Responsibility Without Authority

In recognition of the lack of state enforcement mechanisms, the FAA has produced pocket cards, “Basic LE Response - D.R.O.N.E.,” which states: 

So, we’re back full circle to “executing appropriate police action.” And when it comes to merely writing a ticket, the police are limited to local and state laws. Beyond that, kinetic action (killing the drone, also referred to as interdiction) for local law enforcement is a no-go. 18 U.S. Code § 32, Destruction of aircraft or aircraft facilities, makes it a crime for anyone to willfully damage, destroy, disable, or wreck any aircraft in the U.S. (But, alas, counter-UAS is a topic for another day.)

So, in the end, even assuming RID is doable, it won’t help our nation’s law enforcement professionals rid the skies of the dumb and dangerous users out there, if they lack relevant local laws they can actually enforce. The good guys—those in the commercial industry—need this lane to be cleared. Until we can deter the would-be clueless and criminal types, UAS integration in the national airspace will continue to elude us. Beyond getting RID right, there remains much more work to be done at the state and local level.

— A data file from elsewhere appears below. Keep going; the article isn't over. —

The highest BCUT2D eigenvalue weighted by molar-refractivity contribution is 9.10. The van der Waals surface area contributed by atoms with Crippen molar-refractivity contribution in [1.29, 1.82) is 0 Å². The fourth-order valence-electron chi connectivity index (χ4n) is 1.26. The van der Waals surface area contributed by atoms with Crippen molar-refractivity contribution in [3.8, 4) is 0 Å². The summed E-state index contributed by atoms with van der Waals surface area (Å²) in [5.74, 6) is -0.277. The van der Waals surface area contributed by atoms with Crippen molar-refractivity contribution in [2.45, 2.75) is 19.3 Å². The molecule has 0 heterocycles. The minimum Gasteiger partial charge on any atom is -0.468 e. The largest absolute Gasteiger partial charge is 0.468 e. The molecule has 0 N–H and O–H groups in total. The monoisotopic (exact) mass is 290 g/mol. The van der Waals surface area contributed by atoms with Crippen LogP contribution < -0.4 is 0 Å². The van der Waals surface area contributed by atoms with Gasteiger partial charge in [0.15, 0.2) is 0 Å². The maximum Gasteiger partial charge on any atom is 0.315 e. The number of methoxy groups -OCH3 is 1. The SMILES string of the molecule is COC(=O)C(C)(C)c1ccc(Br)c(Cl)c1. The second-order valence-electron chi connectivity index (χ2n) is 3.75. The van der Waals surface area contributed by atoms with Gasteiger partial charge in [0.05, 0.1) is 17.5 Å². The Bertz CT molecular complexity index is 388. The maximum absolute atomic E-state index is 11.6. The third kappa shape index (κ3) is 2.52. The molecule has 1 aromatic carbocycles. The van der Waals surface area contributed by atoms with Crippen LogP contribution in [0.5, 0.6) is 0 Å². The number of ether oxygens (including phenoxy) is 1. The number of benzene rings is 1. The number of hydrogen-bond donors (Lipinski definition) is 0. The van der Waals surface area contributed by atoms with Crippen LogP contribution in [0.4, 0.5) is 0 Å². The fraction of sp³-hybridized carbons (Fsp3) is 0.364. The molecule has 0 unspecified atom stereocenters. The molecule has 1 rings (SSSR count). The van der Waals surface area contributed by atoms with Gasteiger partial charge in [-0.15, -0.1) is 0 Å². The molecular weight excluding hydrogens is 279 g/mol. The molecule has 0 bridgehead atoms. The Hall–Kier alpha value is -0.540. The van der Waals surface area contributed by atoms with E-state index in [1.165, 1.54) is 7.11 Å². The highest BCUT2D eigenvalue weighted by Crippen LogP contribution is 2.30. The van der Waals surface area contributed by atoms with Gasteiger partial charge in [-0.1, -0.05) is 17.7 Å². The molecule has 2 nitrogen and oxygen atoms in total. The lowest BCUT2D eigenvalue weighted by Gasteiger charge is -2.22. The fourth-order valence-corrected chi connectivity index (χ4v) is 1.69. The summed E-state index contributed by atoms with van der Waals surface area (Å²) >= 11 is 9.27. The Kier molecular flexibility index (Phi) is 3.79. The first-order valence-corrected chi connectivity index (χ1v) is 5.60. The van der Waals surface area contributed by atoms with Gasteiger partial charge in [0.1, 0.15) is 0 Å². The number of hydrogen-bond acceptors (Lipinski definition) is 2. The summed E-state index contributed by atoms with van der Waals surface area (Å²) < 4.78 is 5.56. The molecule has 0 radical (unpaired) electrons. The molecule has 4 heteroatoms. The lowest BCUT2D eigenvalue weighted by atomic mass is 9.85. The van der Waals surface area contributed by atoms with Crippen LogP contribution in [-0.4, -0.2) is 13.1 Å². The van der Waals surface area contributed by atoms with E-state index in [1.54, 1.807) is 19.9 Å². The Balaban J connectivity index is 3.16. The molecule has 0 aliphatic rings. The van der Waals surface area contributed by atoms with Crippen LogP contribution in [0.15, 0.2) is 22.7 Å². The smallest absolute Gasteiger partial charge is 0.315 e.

This year, the 6th Edition of Commercial UAV EXPO Americas 2020 is hosting a first-of-its-kind one day Law-Tech Connect workshop on September 15th, to parallel and leverage our companion Commercial UAV Americas program. If you want to hear more from Dawn and other world-class subject matter experts on drone law and policy, be sure to register for the Law-Tech Connect workshop. Stay tuned for more information on how to register.

Disclaimer: The views and opinions in this article are those of the author and do not reflect those of the DOD, do not constitute endorsement of any organization mentioned herein and are not intended to influence the action of federal agencies or their employees.